"If you'd stop posing for one moment, I may be able to save your goddamned life."
The notoriously self-obsessed Napoleon did not mind Larrey's vast popularity one bit -- in fact, he was the president of the Larrey Fan Club, with several remarks that the doctor was pretty much the worthiest guy he'd ever met. Larrey was, in fact, so revered that the Duke of Wellington -- one of Napoleon's bitterest enemies and a commander in the battle of Waterloo -- gave specific orders to his men not to fire at that one French guy and his troops, because DAMN.
As a final Hollywood plot twist, someone disobeyed the order and Larrey sustained a gunshot wound. Ironically, he was left wounded on the battlefield until the opposing Prussians found and captured him. Bearing an enemy officer's uniform, he was promptly sentenced to death -- until the Prussian commander happened to pass by and immediately released him ... because one of the enemy soldiers Larrey had treated just happened to be the commander's son.
"I appreciate the effort, guys, but I think a bonnet's more of a lady thing."
Lidia Soto Performs a Live Grenade Removal
Imagine you're a street vendor, minding your business, selling your friendship bracelets or funnel cakes or whatever, when out of nowhere a huge rock hits you in the head, lodging itself in your face. That would be awful, right? OK, now imagine that it wasn't a rock, but a grenade. A live one. A LIVE GRENADE IS STUCK IN YOUR FACE AS YOU TRY TO SELL YOUR FISH TACOS ON THE STREETS OF MEXICO.
That's what happened to Karla Flores. Somebody had to get the grenade out, or the poor woman wasn't going to have any other options but to go to an open field and wait until she had a giggle fit or sneezed.
"Oh God oh God. I'm allergic to grenades."
Somehow, she ended up at the Mexican Culiacan General Hospital, presumably through the Angel Ambulance network, which is run by actual angels with no fear of death.
Once there, volunteers were called upon to help the poor woman with a bomb stuck in her grill. What was expected was the shuffling of feet and sudden interest in the patterns on the ceiling -- after all, if it detonated, the grenade could take out anyone in a 32-foot radius. What was not expected was the hand that shot up from the gaggle of hesitant doctors. Lidia Soto was in the house, and she would take on that damn grenade.
"I'm sick of having to change my socks every time someone wets themselves over a tiny little explosive."
Along with two anesthesiologists and a nurse, Soto performed the excruciating operation in a field, where what was possibly the world's first surgical detonation area was jointly set up by the hospital and the Mexican army (which also provided the explosives experts). And remember, the doctor and nurse had to take orders from the experts -- how else were they supposed to know what was bomb and what was not-bomb? It was like one of those intense Speed red wire or blue wire moments -- but on someone's face.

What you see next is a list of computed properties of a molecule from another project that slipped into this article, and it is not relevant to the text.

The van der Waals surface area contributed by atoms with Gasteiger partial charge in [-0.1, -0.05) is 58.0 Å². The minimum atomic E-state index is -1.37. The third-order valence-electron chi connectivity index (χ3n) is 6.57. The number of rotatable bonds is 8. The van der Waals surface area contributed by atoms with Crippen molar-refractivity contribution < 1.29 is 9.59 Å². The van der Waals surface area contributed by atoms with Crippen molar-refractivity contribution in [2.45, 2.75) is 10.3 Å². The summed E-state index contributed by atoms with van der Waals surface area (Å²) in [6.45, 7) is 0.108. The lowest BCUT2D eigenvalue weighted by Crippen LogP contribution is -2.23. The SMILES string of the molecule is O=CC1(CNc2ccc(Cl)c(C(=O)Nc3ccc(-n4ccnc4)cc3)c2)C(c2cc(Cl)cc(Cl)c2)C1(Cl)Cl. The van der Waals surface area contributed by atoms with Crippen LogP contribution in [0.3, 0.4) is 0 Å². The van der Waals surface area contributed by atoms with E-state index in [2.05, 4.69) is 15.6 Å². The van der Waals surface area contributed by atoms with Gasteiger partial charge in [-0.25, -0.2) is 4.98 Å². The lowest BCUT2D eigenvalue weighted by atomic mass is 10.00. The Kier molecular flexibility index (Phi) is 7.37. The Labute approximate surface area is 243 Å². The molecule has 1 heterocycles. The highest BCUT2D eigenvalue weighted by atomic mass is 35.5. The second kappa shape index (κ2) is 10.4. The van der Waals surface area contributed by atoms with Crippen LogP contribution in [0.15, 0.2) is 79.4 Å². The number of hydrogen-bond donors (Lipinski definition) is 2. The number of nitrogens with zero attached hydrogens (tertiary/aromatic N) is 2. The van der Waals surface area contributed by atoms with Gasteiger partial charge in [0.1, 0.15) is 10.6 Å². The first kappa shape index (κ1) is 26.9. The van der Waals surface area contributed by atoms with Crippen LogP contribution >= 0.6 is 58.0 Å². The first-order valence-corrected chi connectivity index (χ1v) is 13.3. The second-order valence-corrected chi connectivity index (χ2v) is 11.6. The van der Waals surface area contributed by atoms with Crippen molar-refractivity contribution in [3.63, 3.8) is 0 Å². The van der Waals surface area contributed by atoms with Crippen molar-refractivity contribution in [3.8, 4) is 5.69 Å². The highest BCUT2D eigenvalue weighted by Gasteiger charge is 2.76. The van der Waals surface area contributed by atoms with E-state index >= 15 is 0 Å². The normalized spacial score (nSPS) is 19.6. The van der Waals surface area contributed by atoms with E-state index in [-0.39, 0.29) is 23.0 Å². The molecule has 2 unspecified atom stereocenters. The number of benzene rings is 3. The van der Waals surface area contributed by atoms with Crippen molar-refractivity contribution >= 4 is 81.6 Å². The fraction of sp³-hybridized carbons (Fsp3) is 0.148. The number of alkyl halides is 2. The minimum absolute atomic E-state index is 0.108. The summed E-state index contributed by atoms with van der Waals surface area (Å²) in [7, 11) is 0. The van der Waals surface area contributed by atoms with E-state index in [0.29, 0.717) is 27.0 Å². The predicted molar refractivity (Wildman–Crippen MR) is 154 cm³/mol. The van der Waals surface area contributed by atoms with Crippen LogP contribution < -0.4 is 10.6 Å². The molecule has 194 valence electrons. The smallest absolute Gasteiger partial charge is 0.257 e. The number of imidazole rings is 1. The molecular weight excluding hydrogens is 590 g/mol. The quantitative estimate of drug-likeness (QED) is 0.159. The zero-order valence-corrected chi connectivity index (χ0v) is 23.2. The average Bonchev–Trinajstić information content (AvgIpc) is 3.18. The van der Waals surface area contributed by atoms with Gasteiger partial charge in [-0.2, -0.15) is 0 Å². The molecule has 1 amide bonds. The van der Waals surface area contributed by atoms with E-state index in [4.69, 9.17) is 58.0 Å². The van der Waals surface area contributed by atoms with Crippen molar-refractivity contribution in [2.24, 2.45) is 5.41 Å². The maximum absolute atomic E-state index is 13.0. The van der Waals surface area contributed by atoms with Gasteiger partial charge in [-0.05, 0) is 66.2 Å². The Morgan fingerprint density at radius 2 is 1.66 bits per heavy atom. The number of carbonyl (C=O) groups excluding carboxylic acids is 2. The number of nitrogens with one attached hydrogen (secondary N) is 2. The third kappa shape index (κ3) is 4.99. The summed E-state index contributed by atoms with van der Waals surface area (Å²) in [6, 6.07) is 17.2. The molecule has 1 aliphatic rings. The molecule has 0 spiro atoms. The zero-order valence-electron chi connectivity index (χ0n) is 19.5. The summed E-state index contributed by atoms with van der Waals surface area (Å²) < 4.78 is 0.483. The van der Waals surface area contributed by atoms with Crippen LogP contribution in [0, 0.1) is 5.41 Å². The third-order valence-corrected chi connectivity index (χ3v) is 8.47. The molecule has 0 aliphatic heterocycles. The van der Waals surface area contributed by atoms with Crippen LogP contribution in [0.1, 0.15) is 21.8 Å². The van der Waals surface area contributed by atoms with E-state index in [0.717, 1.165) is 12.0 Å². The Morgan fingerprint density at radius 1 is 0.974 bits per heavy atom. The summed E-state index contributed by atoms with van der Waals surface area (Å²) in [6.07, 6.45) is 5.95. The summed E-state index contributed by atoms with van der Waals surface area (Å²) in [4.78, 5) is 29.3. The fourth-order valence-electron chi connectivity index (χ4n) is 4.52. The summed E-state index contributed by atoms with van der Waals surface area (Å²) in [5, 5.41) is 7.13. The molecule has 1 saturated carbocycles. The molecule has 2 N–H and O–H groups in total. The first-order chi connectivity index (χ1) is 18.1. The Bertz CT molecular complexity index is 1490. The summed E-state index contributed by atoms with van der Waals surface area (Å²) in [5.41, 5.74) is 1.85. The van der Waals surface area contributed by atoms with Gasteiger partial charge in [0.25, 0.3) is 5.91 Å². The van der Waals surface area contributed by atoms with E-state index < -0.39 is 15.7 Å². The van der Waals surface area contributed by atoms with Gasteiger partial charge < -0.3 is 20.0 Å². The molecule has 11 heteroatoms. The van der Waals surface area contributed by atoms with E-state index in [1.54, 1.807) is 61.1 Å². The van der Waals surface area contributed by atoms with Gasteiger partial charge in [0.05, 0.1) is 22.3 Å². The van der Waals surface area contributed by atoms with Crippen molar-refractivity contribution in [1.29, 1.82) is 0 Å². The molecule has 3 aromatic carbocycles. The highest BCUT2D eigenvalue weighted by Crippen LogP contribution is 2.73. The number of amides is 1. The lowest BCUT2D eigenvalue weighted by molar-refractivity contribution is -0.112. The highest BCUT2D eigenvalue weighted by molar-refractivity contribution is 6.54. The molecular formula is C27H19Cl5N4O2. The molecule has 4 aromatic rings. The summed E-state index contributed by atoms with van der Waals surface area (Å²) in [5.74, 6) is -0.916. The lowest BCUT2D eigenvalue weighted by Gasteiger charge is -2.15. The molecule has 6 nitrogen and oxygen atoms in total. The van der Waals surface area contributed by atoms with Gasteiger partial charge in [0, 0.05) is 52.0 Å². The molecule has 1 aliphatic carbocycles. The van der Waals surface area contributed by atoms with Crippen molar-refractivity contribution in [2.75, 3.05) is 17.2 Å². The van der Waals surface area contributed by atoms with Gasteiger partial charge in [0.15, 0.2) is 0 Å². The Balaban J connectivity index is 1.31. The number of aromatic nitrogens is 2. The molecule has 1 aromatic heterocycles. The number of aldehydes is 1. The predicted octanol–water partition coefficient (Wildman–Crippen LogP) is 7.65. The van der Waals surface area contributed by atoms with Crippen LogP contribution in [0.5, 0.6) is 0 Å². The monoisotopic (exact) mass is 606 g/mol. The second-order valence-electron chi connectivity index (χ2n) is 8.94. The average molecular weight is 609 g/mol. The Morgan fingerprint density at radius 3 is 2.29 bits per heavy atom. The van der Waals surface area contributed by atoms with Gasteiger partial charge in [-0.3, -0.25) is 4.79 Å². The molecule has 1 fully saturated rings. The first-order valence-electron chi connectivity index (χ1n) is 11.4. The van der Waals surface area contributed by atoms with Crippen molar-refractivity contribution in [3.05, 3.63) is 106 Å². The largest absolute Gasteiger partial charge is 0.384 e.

It took hours of steady hands and calm nerves, all the time in full knowledge that the slightest mistake would detonate the grenade and turn the whole field into one big Jackson Pollock painting. But Soto succeeded, and Karla Flores escaped certain death with just some scarring and some lost teeth.
"You'd be surprised at what seems fair when the alternative is exploding."
Evan O'Neill Kane Performed Surgery on Himself
For those of you who squeal at the sign of an errant hangnail that needs removal, or even wince at the thought of someone waxing their eyebrows, you might want to skip this entry about Evan O'Neill Kane.
Dr. Kane was no stranger to operating on himself. And if there's anything people should be a stranger to, it's that. And we're not talking about some 127 Hours situations where a guy is saving his own life through desperate, horrific measures. Dr. Feelgood planned out his own surgeries, and executed them. On purpose.
What's really impressive is the fact he did it under general anesthetic.
It started in 1919 when Kane self-amputated one of his own fingers that had become infected. OK, that's pretty weird, but, you know, maybe there was no one else around to perform the operation ... at his hospital that was named after his father.
One little digit amputation is one thing, a self-appendectomy is another thing altogether.
Using only local anesthesia, Kane opened his own damn gut up and successfully removed his own damn appendix. Why didn't he ask one of his colleagues to perform the operation instead? Because he wanted to prove appendectomies only need local numbing. It was also about this time that he began tattooing the initial "K'' on his patients. In Morse code. Because how else would his patients remember that they now belonged to Dr. Frankenkane?
"On that note, I'll need you to come to the Chinese take away tonight so I don't forget my order."
The crazy part -- or, the craziest part -- is that the appendectomy wasn't even his most dangerous self-surgery. Ten years later he was right back on the self-operating table fixing his horseback-riding-induced hernia. The now 70-year-old surgeon performed the whole risky 1 hour, 45 minute operation save the final two or three stitches, chatting and laughing with the nurses the whole time like it wasn't no thing (which to him it obviously wasn't). This time, however, he did give a slight nod to his advanced age by allowing another doctor to participate in the operation.